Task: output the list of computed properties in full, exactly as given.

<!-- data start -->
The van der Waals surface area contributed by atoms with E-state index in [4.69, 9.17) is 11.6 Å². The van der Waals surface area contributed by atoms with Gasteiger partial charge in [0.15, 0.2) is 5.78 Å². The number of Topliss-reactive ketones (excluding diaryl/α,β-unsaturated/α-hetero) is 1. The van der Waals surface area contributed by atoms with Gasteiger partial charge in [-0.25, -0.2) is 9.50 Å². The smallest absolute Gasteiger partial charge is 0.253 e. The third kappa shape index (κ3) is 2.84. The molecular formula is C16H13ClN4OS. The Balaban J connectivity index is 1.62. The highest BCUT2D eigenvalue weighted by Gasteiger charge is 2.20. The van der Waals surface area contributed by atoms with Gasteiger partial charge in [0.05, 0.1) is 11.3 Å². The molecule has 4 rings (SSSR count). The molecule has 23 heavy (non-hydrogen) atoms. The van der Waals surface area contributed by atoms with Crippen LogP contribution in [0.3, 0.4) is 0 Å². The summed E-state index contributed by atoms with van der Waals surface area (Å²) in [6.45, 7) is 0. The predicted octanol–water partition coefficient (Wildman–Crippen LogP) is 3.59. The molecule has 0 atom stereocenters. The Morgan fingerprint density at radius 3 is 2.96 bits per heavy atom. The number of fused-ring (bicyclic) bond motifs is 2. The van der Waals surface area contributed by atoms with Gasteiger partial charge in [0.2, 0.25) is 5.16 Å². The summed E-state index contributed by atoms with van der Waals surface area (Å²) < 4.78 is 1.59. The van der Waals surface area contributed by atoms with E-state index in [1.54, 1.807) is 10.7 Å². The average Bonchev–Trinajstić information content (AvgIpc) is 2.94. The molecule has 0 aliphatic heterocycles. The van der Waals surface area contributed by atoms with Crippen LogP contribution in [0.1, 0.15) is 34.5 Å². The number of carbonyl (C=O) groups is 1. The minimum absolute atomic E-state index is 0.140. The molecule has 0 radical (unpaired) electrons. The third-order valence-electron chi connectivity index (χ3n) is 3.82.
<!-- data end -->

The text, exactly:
The van der Waals surface area contributed by atoms with E-state index in [4.69, 9.17) is 11.6 Å². The van der Waals surface area contributed by atoms with Gasteiger partial charge in [0.15, 0.2) is 5.78 Å². The number of Topliss-reactive ketones (excluding diaryl/α,β-unsaturated/α-hetero) is 1. The van der Waals surface area contributed by atoms with Gasteiger partial charge in [-0.25, -0.2) is 9.50 Å². The smallest absolute Gasteiger partial charge is 0.253 e. The third kappa shape index (κ3) is 2.84. The molecular formula is C16H13ClN4OS. The Balaban J connectivity index is 1.62. The highest BCUT2D eigenvalue weighted by Gasteiger charge is 2.20. The van der Waals surface area contributed by atoms with Gasteiger partial charge in [0.05, 0.1) is 11.3 Å². The molecule has 4 rings (SSSR count). The molecule has 23 heavy (non-hydrogen) atoms. The van der Waals surface area contributed by atoms with Crippen LogP contribution in [0.3, 0.4) is 0 Å². The summed E-state index contributed by atoms with van der Waals surface area (Å²) in [6.45, 7) is 0. The predicted octanol–water partition coefficient (Wildman–Crippen LogP) is 3.59. The molecule has 0 atom stereocenters. The Morgan fingerprint density at radius 3 is 2.96 bits per heavy atom. The number of fused-ring (bicyclic) bond motifs is 2. The van der Waals surface area contributed by atoms with Gasteiger partial charge in [0.2, 0.25) is 5.16 Å². The summed E-state index contributed by atoms with van der Waals surface area (Å²) < 4.78 is 1.59. The van der Waals surface area contributed by atoms with E-state index in [1.54, 1.807) is 10.7 Å². The average Bonchev–Trinajstić information content (AvgIpc) is 2.94. The molecule has 0 aliphatic heterocycles. The van der Waals surface area contributed by atoms with Crippen LogP contribution in [0.1, 0.15) is 34.5 Å². The number of carbonyl (C=O) groups is 1. The minimum absolute atomic E-state index is 0.140. The molecule has 0 radical (unpaired) electrons. The third-order valence-electron chi connectivity index (χ3n) is 3.82.